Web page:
The Orleans Parish School Board could finally decide Tuesday who will serve as the board’s next superintendent, but it’s unclear whether any of the finalists will be able to collect the five-vote supermajority needed to win the job.
Three candidates spent extensive time with board members last week after an initial round of interviews, and a vote on the superintendent position is on the agenda for Tuesday’s board meeting.
But the seven-member panel that will have to make the decision is typically divided 4-3 on big votes, and a dispute over a school construction contract seems to have exacerbated tensions just as the date for a possible decision approached.
“I’m just hopeful there will be a vote and we’ll come up with a candidate who gets at least five,” board President Nolan Marshall Jr. said. “That’s what I’m praying for.”
The three finalists are Edmond Heatley, who served until recently as the top school official in the British territory of Bermuda; Veronica Conforme, the former chief operating officer for New York City public schools; and Kriner Cash, who was schools superintendent in Memphis, Tennessee.
As a group, the finalists have more extensive experience actually running big education bureaucracies than a previous slate of candidates vetted by the board earlier this year. Heatley, who also has served as an administrator in several California districts, is the only holdover from the initial slate of four.
If any of them can get five votes, it will mark a turning point for the board. Stan Smith, formerly the district’s chief financial officer, has been serving as interim superintendent for two years, stepping in after Darryl Kilbert resigned in 2012.
The extended search for a new leader has left the district in limbo, stuck with an uneasy status quo in which most New Orleans public schools are still governed by the state agency that took them over after Hurricane Katrina.
The School Board oversees a handful of traditional schools and more than a dozen independent charter schools. The state-run Recovery School District has more than 60 schools, all of which will be charters by the fall, and all of which could voluntarily switch to OPSB oversight once they start performing well enough academically.
Tuesday night’s meeting may at least provide the public with a first glimpse of where the board stands on the slate of candidates hoping to step into such a complicated picture.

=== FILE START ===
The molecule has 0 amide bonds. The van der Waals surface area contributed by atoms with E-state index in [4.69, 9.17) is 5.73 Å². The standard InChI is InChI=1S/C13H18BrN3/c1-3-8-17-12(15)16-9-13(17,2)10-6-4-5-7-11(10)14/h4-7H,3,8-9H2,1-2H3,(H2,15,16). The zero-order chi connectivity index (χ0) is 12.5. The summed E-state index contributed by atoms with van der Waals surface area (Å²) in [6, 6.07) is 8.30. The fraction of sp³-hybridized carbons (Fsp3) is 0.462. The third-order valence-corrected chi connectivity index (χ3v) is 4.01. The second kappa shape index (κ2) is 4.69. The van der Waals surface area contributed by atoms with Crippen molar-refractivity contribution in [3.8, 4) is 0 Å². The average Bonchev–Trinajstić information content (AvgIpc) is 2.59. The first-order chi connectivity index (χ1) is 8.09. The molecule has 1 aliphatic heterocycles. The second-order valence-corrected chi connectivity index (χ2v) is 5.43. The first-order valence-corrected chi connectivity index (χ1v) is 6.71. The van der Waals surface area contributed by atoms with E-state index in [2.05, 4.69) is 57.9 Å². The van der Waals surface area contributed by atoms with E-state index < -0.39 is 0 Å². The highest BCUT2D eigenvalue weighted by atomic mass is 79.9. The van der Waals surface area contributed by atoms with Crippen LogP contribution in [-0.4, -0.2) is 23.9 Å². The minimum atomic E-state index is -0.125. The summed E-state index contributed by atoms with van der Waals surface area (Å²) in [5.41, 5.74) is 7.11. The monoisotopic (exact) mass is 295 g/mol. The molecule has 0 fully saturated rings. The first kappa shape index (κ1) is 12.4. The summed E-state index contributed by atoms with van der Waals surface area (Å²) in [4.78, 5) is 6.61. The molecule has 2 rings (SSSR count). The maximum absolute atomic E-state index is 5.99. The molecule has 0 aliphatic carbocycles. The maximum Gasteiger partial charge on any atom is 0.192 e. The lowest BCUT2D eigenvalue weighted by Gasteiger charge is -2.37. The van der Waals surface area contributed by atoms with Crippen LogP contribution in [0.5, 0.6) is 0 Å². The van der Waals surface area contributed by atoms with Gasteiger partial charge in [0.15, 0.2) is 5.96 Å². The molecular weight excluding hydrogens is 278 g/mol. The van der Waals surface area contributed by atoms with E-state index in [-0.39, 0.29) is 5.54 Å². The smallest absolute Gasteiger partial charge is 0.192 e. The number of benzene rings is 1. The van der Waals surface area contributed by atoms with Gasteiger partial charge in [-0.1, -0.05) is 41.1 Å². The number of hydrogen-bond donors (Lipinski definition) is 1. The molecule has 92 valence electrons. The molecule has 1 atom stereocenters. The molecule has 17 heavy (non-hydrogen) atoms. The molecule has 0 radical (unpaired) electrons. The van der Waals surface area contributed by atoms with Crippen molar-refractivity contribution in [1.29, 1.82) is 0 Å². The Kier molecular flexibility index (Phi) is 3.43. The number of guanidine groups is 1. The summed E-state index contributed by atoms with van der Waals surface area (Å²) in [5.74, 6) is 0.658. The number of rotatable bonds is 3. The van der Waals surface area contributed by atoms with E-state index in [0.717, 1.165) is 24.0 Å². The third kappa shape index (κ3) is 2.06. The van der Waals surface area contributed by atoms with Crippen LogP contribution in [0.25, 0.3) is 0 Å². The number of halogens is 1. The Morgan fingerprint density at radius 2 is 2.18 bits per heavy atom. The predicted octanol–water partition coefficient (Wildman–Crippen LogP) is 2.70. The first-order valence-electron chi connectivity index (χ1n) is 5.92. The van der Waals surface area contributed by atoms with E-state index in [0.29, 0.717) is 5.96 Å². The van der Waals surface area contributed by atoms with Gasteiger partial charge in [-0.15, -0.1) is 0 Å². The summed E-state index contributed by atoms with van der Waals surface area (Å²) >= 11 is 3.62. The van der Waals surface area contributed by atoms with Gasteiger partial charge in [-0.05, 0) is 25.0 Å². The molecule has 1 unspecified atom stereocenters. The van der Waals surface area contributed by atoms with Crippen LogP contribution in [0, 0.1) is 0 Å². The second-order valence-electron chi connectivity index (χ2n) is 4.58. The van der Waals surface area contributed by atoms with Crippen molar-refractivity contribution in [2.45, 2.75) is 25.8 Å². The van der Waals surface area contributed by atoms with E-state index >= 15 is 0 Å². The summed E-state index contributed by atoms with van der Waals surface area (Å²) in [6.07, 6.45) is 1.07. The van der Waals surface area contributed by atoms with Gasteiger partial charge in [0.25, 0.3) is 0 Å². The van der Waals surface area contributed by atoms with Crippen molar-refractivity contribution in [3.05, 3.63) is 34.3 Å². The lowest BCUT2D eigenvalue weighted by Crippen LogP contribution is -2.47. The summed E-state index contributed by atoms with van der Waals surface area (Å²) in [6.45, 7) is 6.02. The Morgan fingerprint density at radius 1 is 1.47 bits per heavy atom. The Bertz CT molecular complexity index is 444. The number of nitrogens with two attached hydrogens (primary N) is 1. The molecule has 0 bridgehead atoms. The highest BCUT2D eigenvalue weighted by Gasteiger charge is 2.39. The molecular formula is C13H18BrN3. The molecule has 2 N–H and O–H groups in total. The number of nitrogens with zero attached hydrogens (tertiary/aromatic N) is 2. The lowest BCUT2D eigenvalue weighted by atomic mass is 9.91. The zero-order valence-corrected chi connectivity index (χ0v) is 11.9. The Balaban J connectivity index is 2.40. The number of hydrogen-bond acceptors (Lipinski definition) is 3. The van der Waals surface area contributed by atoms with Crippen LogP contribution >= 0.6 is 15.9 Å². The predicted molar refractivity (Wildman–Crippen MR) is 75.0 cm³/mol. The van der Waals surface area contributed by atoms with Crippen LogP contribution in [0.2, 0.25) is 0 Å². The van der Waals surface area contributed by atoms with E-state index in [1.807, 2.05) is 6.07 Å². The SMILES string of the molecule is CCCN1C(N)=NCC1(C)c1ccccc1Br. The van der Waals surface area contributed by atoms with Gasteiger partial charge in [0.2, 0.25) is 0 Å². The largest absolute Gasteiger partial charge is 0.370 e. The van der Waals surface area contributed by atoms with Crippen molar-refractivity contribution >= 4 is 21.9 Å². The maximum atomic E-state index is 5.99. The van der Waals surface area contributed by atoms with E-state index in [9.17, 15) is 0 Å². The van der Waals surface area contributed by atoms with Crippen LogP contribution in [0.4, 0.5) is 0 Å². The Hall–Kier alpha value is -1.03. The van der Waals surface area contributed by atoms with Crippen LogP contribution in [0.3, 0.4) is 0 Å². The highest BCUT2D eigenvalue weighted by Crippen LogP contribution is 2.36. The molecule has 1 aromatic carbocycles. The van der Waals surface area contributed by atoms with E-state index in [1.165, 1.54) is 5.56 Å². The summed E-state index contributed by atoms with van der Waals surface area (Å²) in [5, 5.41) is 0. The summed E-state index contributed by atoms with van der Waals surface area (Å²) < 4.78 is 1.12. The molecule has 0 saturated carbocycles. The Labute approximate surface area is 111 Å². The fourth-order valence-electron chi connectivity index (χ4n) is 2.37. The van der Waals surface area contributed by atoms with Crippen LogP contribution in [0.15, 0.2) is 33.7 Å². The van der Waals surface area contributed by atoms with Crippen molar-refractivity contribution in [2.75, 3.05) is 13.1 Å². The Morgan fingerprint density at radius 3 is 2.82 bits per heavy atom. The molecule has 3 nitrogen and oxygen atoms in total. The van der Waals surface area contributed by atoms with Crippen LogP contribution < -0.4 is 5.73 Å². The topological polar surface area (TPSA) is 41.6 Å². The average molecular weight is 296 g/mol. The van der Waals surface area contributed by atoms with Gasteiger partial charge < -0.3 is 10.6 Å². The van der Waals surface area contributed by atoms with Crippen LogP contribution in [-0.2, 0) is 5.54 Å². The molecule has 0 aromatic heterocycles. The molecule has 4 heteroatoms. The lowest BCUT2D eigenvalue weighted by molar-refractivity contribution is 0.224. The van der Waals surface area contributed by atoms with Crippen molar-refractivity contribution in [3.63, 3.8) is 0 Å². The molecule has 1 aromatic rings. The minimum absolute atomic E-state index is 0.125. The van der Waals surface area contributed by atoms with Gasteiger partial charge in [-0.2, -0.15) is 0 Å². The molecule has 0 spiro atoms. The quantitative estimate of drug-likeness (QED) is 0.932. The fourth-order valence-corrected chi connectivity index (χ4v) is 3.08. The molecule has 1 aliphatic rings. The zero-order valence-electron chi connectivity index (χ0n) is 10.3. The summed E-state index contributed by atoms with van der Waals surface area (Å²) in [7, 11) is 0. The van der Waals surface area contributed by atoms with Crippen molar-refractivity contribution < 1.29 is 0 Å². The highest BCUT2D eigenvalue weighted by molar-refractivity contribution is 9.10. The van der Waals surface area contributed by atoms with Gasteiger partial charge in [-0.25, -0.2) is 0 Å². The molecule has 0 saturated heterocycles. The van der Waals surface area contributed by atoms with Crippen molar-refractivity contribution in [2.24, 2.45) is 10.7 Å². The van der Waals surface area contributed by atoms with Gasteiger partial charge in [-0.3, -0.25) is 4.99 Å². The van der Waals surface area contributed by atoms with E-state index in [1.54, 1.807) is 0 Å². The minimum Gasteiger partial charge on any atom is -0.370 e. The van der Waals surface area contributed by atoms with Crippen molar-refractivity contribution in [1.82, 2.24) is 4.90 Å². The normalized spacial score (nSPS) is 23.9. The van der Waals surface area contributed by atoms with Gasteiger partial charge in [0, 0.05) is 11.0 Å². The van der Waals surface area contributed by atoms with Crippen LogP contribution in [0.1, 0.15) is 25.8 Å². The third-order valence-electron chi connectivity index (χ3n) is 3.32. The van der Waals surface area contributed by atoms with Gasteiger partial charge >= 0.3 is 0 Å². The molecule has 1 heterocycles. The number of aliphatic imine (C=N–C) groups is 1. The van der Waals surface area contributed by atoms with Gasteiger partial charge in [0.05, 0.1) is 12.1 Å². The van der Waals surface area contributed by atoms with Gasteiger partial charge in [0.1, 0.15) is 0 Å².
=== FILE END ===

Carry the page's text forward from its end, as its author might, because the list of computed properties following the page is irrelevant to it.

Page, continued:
So far, board members have been mum on their preferences, and the board’s agenda leaves room for more vetting if none of the candidates can win a supermajority. A proposed motion calls for “further consideration” of “up to two superintendency candidates.”
At the same time, board members have been trading accusations about a contract to put up a new building for Edna Karr High School, highlighting divisions that could make it even harder for competing factions on the board to reach a compromise.
The deal is potentially worth more than $50 million, and the local construction firm Woodward Design+Build initially entered the winning bid. But it came to light in the past few weeks that one of Woodward’s subcontractors, a company called Nolmar Construction, is run by relatives of Marshall, the board’s president.
In an interview last week, Ira Thomas, a board member who has clashed frequently with Marshall, said flatly, “This doesn’t pass the smell test.”
Marshall denies any attempt to steer the contract toward one firm or another, acknowledging that his half-siblings own Nolmar but claiming no involvement with, or knowledge of, the company’s bid.
“I don’t have anything to do with their business,” Marshall said, accusing Thomas of trying to embarrass him. “They are going to do what they need to do to obey the law. Period.”
Whatever the case, the school district notified Woodward earlier this month that Nolmar could not serve as a subcontractor because of the apparent conflict. And with Nolmar disqualified, Woodward’s bid slipped from first place, losing points because it no longer meets a district requirement to steer a certain portion of the spending to so-called disadvantaged business enterprises, which are typically companies owned by women or minorities.
Woodward is formally challenging the district’s decision, and the board will be discussing potential litigation from the company at its meeting Tuesday.